Hubble Telescope turning 25 this week
Posted April 21, 2015
The Hubble Space Telescope (HST) turns 25 this week. Mononyms are usually the stuff of entertainers: Beyoncé, Madonna, Cher, Fishel, but Hubble has risen to that level in its first quarter century.
Launched April 24, 1990 at 8:33:51 a.m. aboard STS-31 from the Kennedy Space Center, Hubble was released into orbit the following day, at 19:38 UTC. But it started a long time before that.
Hermann Oberth wrote about the benefits of putting a telescope in orbit in 1923. Twenty-three years later, astronomer Lyman Spitzer agreed in a paper he wrote. Spitzer would later be the namesake for space telescope focused on the infrared range. Congress approved funds for the construction of a “Large Space Telescope” in 1977. Construction began on the primary mirror in 1979, and the Hubble Space Telescope was completed in 1985 with a launch planned for the following year.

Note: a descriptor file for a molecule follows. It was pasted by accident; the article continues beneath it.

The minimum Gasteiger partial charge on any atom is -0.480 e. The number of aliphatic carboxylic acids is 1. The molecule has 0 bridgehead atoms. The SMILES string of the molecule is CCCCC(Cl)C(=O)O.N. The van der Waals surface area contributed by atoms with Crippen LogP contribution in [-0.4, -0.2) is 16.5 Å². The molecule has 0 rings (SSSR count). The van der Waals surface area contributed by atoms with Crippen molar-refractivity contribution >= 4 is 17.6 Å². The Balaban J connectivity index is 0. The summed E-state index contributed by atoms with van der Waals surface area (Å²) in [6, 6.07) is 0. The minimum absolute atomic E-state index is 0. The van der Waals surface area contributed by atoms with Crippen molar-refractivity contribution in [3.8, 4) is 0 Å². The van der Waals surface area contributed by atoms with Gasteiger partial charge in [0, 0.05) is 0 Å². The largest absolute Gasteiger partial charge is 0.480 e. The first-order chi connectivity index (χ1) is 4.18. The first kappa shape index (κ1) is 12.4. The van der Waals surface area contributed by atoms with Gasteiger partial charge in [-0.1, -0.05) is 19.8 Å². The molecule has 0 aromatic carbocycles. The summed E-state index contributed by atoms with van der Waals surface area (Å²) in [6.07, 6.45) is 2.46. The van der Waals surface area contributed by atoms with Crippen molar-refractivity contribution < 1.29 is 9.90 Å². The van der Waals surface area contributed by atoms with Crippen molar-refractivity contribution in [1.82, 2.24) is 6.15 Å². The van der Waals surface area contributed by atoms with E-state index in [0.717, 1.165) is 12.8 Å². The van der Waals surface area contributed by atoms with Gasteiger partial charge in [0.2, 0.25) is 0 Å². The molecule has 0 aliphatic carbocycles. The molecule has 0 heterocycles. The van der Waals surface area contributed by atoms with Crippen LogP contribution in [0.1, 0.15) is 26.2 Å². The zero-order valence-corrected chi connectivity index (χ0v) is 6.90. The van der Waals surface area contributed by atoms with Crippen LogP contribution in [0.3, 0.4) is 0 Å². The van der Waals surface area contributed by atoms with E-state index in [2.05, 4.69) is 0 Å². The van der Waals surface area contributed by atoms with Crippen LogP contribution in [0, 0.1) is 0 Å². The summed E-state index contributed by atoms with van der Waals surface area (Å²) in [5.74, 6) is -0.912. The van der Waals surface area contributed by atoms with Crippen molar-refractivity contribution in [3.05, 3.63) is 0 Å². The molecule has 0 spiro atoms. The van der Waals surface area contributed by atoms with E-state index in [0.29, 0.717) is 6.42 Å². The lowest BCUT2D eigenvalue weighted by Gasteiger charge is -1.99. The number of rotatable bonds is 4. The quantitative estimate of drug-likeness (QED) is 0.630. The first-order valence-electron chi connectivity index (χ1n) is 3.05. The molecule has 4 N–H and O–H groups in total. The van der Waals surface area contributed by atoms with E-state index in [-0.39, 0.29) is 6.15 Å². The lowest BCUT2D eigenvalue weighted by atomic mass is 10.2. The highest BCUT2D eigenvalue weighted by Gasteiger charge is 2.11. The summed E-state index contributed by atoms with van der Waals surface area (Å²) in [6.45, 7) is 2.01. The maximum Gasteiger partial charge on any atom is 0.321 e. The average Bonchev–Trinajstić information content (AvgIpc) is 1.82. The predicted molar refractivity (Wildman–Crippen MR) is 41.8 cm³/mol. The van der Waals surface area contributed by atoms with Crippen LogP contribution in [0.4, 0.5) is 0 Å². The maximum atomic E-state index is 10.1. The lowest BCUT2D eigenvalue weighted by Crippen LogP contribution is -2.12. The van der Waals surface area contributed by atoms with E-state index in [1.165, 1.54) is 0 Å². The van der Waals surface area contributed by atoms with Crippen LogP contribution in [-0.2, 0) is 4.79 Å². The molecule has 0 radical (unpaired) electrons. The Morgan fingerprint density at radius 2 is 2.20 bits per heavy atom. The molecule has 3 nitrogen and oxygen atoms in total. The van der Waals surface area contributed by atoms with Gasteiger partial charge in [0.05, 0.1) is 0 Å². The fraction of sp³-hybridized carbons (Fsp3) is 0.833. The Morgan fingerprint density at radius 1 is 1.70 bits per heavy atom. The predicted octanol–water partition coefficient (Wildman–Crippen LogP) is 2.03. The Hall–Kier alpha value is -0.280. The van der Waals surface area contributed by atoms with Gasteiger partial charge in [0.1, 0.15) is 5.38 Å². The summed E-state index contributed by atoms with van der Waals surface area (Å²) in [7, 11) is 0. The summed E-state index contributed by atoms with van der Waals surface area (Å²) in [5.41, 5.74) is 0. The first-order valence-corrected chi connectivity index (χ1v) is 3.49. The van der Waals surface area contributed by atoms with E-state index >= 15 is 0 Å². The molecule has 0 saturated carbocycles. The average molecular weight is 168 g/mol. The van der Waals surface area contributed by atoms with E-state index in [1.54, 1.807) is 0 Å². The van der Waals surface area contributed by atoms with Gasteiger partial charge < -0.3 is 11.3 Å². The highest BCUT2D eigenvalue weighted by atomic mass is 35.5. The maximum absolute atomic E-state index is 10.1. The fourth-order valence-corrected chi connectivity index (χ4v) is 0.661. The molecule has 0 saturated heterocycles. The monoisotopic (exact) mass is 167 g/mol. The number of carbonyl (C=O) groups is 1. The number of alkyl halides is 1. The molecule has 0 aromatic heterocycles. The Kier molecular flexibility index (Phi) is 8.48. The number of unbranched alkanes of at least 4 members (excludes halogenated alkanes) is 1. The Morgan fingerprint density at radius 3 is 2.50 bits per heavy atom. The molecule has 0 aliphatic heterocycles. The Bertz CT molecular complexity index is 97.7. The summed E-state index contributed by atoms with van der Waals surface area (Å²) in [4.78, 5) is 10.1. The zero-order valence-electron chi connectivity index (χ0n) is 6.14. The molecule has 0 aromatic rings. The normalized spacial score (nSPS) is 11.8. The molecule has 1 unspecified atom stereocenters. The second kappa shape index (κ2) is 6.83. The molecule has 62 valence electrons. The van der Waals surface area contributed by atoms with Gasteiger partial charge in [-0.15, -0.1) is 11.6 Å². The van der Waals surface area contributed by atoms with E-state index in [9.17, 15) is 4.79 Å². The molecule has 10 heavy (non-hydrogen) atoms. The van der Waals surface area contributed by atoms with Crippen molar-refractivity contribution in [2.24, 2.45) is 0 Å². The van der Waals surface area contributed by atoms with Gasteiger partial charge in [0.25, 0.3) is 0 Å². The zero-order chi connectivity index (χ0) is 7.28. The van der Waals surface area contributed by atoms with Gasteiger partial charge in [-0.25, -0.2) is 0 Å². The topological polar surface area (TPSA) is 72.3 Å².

The Challenger disaster put the space shuttle program on hold, along with Hubble, in 1986. The project would have to wait until 1990 for launch, where deployment from the shuttle's cargo bay went off without any problems. Teams back on the ground awaited “first light,” a momentous occasion for any telescope, but there was a problem.